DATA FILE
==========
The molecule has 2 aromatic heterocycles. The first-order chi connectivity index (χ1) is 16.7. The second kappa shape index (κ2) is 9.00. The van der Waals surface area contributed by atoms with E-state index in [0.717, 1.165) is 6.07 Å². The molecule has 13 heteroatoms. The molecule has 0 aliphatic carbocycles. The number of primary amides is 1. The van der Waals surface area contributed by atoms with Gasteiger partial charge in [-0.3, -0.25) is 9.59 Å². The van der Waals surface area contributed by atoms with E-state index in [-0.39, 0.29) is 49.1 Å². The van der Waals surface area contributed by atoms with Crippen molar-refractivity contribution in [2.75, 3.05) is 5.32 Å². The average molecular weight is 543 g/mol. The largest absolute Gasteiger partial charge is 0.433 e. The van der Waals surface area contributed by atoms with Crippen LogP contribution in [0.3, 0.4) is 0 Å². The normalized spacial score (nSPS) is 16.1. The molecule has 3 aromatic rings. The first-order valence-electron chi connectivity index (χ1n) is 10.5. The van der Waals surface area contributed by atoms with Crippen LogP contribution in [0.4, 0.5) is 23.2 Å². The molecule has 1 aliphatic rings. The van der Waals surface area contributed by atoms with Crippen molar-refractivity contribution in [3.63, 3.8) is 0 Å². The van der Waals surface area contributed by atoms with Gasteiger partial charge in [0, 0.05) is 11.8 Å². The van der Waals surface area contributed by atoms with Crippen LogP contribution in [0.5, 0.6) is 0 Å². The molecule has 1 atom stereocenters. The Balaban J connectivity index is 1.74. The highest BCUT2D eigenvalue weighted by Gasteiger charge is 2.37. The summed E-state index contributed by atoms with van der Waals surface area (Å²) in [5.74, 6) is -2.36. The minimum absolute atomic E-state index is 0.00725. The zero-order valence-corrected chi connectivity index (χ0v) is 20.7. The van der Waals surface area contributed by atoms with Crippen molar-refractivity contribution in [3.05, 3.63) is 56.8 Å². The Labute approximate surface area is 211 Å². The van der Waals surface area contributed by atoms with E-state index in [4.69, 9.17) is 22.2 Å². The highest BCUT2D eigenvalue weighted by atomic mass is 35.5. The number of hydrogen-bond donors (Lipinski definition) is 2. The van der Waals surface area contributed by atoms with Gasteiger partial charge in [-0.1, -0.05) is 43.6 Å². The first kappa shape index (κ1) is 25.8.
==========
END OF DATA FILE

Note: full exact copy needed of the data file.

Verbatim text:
The molecule has 2 aromatic heterocycles. The first-order chi connectivity index (χ1) is 16.7. The second kappa shape index (κ2) is 9.00. The van der Waals surface area contributed by atoms with E-state index in [0.717, 1.165) is 6.07 Å². The molecule has 13 heteroatoms. The molecule has 0 aliphatic carbocycles. The number of primary amides is 1. The van der Waals surface area contributed by atoms with Gasteiger partial charge in [-0.3, -0.25) is 9.59 Å². The van der Waals surface area contributed by atoms with E-state index in [-0.39, 0.29) is 49.1 Å². The van der Waals surface area contributed by atoms with Crippen molar-refractivity contribution in [2.75, 3.05) is 5.32 Å². The average molecular weight is 543 g/mol. The largest absolute Gasteiger partial charge is 0.433 e. The van der Waals surface area contributed by atoms with Crippen LogP contribution in [0.3, 0.4) is 0 Å². The normalized spacial score (nSPS) is 16.1. The molecule has 3 aromatic rings. The first-order valence-electron chi connectivity index (χ1n) is 10.5. The van der Waals surface area contributed by atoms with Crippen LogP contribution in [0.4, 0.5) is 23.2 Å². The molecule has 1 aliphatic rings. The van der Waals surface area contributed by atoms with Crippen molar-refractivity contribution in [3.63, 3.8) is 0 Å². The van der Waals surface area contributed by atoms with Gasteiger partial charge in [0, 0.05) is 11.8 Å². The van der Waals surface area contributed by atoms with Crippen LogP contribution in [0.5, 0.6) is 0 Å². The molecule has 1 atom stereocenters. The Balaban J connectivity index is 1.74. The highest BCUT2D eigenvalue weighted by Gasteiger charge is 2.37. The summed E-state index contributed by atoms with van der Waals surface area (Å²) in [5.74, 6) is -2.36. The minimum absolute atomic E-state index is 0.00725. The zero-order valence-corrected chi connectivity index (χ0v) is 20.7. The van der Waals surface area contributed by atoms with Crippen molar-refractivity contribution in [3.05, 3.63) is 56.8 Å². The Labute approximate surface area is 211 Å². The van der Waals surface area contributed by atoms with E-state index in [4.69, 9.17) is 22.2 Å². The highest BCUT2D eigenvalue weighted by atomic mass is 35.5. The number of hydrogen-bond donors (Lipinski definition) is 2. The van der Waals surface area contributed by atoms with Gasteiger partial charge in [-0.1, -0.05) is 43.6 Å². The first kappa shape index (κ1) is 25.8.